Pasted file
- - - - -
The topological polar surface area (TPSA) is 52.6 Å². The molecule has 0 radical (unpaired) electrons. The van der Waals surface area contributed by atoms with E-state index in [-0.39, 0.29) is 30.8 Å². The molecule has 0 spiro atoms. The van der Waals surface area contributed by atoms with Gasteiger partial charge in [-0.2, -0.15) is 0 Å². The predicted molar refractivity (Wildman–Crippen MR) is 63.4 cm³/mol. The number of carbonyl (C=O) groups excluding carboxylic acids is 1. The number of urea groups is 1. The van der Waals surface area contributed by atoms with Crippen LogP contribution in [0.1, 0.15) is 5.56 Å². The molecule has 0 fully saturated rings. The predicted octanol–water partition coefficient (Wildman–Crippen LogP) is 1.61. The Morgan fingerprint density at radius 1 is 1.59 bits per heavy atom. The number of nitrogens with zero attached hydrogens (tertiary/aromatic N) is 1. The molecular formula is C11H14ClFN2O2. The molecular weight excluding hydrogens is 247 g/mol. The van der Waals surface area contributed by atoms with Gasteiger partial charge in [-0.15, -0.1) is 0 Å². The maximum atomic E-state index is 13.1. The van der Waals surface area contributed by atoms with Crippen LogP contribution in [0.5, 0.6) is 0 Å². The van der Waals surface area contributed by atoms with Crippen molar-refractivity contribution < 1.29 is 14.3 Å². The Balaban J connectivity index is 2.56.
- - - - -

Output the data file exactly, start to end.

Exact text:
The topological polar surface area (TPSA) is 52.6 Å². The molecule has 0 radical (unpaired) electrons. The van der Waals surface area contributed by atoms with E-state index in [-0.39, 0.29) is 30.8 Å². The molecule has 0 spiro atoms. The van der Waals surface area contributed by atoms with Gasteiger partial charge in [-0.2, -0.15) is 0 Å². The predicted molar refractivity (Wildman–Crippen MR) is 63.4 cm³/mol. The number of carbonyl (C=O) groups excluding carboxylic acids is 1. The number of urea groups is 1. The van der Waals surface area contributed by atoms with Crippen LogP contribution in [0.1, 0.15) is 5.56 Å². The molecule has 0 fully saturated rings. The predicted octanol–water partition coefficient (Wildman–Crippen LogP) is 1.61. The Morgan fingerprint density at radius 1 is 1.59 bits per heavy atom. The number of nitrogens with zero attached hydrogens (tertiary/aromatic N) is 1. The molecular formula is C11H14ClFN2O2. The molecular weight excluding hydrogens is 247 g/mol. The van der Waals surface area contributed by atoms with Gasteiger partial charge in [-0.15, -0.1) is 0 Å². The maximum atomic E-state index is 13.1. The van der Waals surface area contributed by atoms with Crippen LogP contribution in [0.5, 0.6) is 0 Å². The van der Waals surface area contributed by atoms with Crippen molar-refractivity contribution < 1.29 is 14.3 Å². The Balaban J connectivity index is 2.56.